PROSPERITY — She saw a player lying on the field, unresponsive and training took over for Mid-Carolina High School athletic trainer Ashley Claprood.
A second year student in USC’s athletic training program, she secured the student to a backboard to immobilize him and helped as EMS transported him to the hospital.
As a University of South Carolina graduate assistant, she’s worked at Mid-Carolina High School since August 2013, spending at least 20 hours per week there.
She said 99 percent of the time her job involves the routine, treating strains and sprains, getting students to rest and ice injuries and helping them with strengthening exercises.
But there is that 1 percent for which she trains extensively: Heat illness, concussions, bleeding on the brain — if misdiagnosed those injuries could be life threatening.
“Emergency preparation is something you don’t want to have to do but you can rely on the training if needed,” she said.
If an athlete is injured she makes sure the student is breathing and conscious. Then, she tries to learn from the student, players and coaches about the history of the injury, if she did not see the impact firsthand.
For instance, she can do an evaluation on an injured knee’s range of motion and check a student’s meniscus. She also looks for bruising or swelling.
For an ankle injury, she would look for bruising, swelling and tenderness on the outside of the ankle. If she feels or sees a bony deformity, that could indicate a fracture.
Unless serious injury is suspected, she has students RICE (rest, ice, elevate and compress) the injury.
“But if it is not healing as it should, I talk with parents about a referral, preferably an orthopedic referral. Since I am networked with USC Sports Medicine, we can contact them and likely get MCHS students seen within a week,” she said.
As Athletic Trainer Appreciation Month ends, her work at MCHS continues. She will be assigned there until she graduates in May.
MCHS does not have an athletic training course for it students, but in the fall three student volunteers, two juniors and one senior, assisted her so they could learn more about the job and about the medical field.
Hydration, stretching and taping techniques were among the things the volunteers helped with. By the end of the season all three had learned to tape ankles.
Claprood talked with the youth about blood borne pathogens, triage of multiple injuries at the same time on the field. She said the three learned a lot and solidified decisions to study health care in the future.
For the general student population, she has to get the teens to buy into what she teaches them regarding hydration, body mechanics, nutrition and stretching.
“Their bones are growing faster than their muscles so youth that age get super tight. If I had my way every child would be on a stretching regimen,” she said.
Providing educational resources is another part of her job. Each athlete had a concussion sheet that was signed by the athlete, parent, coach and trainer.
She helps coaches and players stay up to date on new concussion guidelines and said the MCHS coaching staff and AD have been a joy to work with.
“They let us take over and never question a (neurological/concussion) evaluation so that makes my job less stressful,” she said.
Claprood had a part-time athletic trainer in high school, though as a volleyball player she does not recall being seriously injured.
Her school had fewer resources than MCHS but that dedicated trainer helped her and her teammates through the season.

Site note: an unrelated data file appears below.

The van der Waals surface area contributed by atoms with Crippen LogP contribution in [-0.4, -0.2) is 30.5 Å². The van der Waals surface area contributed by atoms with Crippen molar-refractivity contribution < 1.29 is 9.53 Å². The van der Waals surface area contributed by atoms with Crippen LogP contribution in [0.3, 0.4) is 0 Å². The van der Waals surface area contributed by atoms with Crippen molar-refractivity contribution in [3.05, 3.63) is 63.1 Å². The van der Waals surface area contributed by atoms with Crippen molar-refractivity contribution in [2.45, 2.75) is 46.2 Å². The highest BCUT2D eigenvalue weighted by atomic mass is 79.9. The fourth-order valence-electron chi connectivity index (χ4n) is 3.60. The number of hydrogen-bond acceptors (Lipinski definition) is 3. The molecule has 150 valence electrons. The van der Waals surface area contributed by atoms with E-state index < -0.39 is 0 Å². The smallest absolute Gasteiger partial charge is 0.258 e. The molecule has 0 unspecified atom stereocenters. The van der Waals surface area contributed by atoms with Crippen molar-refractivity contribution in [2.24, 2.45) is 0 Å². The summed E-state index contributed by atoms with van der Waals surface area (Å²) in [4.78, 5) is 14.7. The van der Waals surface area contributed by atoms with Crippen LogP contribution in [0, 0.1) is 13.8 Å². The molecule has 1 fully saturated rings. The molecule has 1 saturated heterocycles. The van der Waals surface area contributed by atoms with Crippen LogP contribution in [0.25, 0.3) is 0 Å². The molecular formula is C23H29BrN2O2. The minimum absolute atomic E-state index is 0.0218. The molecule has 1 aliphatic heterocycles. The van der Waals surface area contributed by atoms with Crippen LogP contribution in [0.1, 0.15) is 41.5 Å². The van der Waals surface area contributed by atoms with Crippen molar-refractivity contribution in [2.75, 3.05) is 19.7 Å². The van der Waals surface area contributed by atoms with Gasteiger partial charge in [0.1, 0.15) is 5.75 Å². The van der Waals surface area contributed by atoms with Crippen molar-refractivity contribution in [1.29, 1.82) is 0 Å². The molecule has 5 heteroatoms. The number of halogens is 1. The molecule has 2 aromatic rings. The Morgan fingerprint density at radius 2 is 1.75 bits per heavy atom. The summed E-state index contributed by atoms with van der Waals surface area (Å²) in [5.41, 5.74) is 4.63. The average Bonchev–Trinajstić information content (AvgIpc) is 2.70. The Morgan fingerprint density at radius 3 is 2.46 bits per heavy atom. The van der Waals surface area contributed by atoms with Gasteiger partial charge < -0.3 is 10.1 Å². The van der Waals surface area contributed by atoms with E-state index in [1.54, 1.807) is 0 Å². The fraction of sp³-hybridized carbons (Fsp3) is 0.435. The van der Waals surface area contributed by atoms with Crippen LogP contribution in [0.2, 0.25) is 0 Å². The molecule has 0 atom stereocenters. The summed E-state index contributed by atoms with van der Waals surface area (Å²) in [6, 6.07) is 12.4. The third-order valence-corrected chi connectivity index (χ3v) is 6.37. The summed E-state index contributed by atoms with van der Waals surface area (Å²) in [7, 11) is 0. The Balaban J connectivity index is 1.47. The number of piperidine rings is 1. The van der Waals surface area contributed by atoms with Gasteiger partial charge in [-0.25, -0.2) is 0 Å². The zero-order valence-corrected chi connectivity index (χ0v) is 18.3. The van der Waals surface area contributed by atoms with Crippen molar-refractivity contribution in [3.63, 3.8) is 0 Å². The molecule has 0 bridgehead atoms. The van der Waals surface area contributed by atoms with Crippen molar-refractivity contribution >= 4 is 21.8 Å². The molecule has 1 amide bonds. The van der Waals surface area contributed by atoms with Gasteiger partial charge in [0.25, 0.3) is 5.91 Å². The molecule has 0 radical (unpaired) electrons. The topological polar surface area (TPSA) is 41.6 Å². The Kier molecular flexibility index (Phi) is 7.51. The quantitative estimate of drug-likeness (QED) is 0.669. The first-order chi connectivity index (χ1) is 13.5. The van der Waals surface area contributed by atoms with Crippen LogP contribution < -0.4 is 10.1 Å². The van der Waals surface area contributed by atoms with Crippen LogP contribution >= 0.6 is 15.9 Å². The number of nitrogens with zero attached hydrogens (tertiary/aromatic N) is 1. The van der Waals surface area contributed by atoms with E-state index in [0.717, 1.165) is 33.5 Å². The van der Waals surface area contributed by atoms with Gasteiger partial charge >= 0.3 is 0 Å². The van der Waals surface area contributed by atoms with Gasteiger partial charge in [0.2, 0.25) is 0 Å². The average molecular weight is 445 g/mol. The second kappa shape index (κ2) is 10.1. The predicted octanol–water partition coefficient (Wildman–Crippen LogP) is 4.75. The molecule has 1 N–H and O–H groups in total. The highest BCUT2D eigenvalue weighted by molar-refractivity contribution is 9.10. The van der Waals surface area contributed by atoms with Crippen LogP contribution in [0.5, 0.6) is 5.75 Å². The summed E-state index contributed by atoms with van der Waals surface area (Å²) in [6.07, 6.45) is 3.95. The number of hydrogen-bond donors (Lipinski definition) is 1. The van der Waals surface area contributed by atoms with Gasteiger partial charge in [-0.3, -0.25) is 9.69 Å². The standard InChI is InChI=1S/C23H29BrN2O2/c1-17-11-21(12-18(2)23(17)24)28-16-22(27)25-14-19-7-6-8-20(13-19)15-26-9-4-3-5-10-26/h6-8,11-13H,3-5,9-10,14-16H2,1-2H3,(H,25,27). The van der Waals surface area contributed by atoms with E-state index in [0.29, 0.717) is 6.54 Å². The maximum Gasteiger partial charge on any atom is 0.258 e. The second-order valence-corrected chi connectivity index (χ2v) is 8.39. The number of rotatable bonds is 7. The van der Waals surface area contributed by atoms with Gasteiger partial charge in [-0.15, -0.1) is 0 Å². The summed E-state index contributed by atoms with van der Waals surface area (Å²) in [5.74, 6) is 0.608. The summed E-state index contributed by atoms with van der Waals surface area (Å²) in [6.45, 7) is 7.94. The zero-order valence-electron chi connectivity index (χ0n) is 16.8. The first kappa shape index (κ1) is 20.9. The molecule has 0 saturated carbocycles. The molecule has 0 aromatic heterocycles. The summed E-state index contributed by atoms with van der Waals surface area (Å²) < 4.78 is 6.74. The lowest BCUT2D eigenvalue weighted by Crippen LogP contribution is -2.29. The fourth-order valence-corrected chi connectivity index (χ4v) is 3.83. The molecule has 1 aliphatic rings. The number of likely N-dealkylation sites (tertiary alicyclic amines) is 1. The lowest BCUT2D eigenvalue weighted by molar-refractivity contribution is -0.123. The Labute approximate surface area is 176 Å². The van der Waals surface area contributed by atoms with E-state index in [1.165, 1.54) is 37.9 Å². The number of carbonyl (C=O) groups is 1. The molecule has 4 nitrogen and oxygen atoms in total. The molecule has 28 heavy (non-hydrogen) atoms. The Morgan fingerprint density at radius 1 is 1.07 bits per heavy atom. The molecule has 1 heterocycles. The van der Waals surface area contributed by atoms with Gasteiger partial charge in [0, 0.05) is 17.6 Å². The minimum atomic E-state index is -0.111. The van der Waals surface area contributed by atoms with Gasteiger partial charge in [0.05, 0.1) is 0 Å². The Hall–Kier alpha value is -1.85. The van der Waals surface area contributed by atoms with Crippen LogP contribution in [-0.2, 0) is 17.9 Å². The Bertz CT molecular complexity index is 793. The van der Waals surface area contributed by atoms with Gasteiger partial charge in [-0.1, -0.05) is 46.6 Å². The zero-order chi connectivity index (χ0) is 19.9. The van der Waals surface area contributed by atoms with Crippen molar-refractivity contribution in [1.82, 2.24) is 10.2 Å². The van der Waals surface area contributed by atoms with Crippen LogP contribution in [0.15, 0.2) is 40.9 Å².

Wanting to go into the medical field but wanting to be in a hands-on environment, she chose athletic training as her major at Miami of Ohio.
“As a freshman I went on rotations to observe so I was right there right away,” she said. She completed her undergraduate degree and nearly is done with her master’s degree.
For Claprood, mornings are spent in college classes and the afternoons/evenings are at MCHS. She covers home games for basketball and spring sports and she traveled with the football team. During football season she attended every practice and every game.
“The high school kids (are a fun group to work with). You can impact younger kids now so in the future they will know how to take care of themselves, especially those who play sports year round,” she said.
Her first year of graduate school she worked with the equestrian team at USC.
“I loved the work I did with the equestrian team and learned new dynamics to athletic training, but I plan to pursue my career at the high school athletic training level,” she said.
She, like all athletic training graduate assistants at USC, must conduct research to fulfill all requirements for her master’s of science degree. Some of her classmates are researching heat illness, concussions in youth football or body image in collegiate athletes.
Her research project is different. Entitled “Effects of Monophasic Oral Contraceptives on Anaerobic Capacity in Physically Active Females,” she is doing a study to see if taking birth control pills can affect a particular component of athletic performance.
Working with professors in the Exercise Science Department and in the Pharmacy School, she is examining the exercise and pharmacological components.
As she works with teens in the training room, she has opportunity to talk science with them as well, to tell them about data collection and analysis and about writing and preparing to defend her research project so she can graduate in May.
She also, through small talk about music, yoga, running along the river walk or outdoor activities with friends, models a healthy work-life balance for them, one she hopes they will carry into adulthood.
For her, making time for herself each day might include running along the river walk, yoga, Pilates or outdoor activities with friends.